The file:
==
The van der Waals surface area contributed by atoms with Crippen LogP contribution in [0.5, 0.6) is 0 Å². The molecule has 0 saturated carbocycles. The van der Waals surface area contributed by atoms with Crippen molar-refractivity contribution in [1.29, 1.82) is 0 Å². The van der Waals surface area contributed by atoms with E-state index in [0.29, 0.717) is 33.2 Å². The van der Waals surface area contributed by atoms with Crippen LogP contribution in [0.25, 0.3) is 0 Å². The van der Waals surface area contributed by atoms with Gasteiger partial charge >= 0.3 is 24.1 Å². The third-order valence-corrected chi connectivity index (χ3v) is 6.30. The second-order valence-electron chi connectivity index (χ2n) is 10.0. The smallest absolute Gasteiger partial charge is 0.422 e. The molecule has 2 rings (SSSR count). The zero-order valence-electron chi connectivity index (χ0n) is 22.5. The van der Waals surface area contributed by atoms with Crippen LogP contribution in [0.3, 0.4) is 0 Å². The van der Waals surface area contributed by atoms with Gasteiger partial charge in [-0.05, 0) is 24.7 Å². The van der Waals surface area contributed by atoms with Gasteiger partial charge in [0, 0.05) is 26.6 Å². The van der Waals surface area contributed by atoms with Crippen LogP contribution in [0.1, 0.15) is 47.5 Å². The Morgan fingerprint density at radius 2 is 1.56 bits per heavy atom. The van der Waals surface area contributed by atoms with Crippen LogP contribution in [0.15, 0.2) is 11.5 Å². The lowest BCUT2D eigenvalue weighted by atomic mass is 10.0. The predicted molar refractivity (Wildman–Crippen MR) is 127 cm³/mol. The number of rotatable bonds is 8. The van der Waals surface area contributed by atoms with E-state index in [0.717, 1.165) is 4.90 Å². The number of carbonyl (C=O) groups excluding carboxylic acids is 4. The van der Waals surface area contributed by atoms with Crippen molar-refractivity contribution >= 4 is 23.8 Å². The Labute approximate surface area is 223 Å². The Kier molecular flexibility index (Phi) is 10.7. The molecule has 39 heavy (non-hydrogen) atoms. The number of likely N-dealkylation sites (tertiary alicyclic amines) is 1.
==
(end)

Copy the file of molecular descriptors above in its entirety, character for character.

The van der Waals surface area contributed by atoms with Crippen LogP contribution in [0.5, 0.6) is 0 Å². The molecule has 0 saturated carbocycles. The van der Waals surface area contributed by atoms with Crippen molar-refractivity contribution in [1.29, 1.82) is 0 Å². The van der Waals surface area contributed by atoms with E-state index in [0.29, 0.717) is 33.2 Å². The van der Waals surface area contributed by atoms with Crippen LogP contribution in [0.25, 0.3) is 0 Å². The van der Waals surface area contributed by atoms with Gasteiger partial charge >= 0.3 is 24.1 Å². The third-order valence-corrected chi connectivity index (χ3v) is 6.30. The second-order valence-electron chi connectivity index (χ2n) is 10.0. The smallest absolute Gasteiger partial charge is 0.422 e. The molecule has 2 rings (SSSR count). The zero-order valence-electron chi connectivity index (χ0n) is 22.5. The van der Waals surface area contributed by atoms with Crippen LogP contribution in [0.3, 0.4) is 0 Å². The van der Waals surface area contributed by atoms with Gasteiger partial charge in [-0.05, 0) is 24.7 Å². The van der Waals surface area contributed by atoms with Gasteiger partial charge in [0, 0.05) is 26.6 Å². The van der Waals surface area contributed by atoms with Crippen LogP contribution in [0.1, 0.15) is 47.5 Å². The Morgan fingerprint density at radius 2 is 1.56 bits per heavy atom. The van der Waals surface area contributed by atoms with Crippen LogP contribution in [0.15, 0.2) is 11.5 Å². The lowest BCUT2D eigenvalue weighted by atomic mass is 10.0. The predicted molar refractivity (Wildman–Crippen MR) is 127 cm³/mol. The number of rotatable bonds is 8. The van der Waals surface area contributed by atoms with E-state index in [0.717, 1.165) is 4.90 Å². The number of carbonyl (C=O) groups excluding carboxylic acids is 4. The van der Waals surface area contributed by atoms with Crippen molar-refractivity contribution >= 4 is 23.8 Å². The Labute approximate surface area is 223 Å². The Kier molecular flexibility index (Phi) is 10.7. The molecule has 39 heavy (non-hydrogen) atoms. The number of likely N-dealkylation sites (tertiary alicyclic amines) is 1.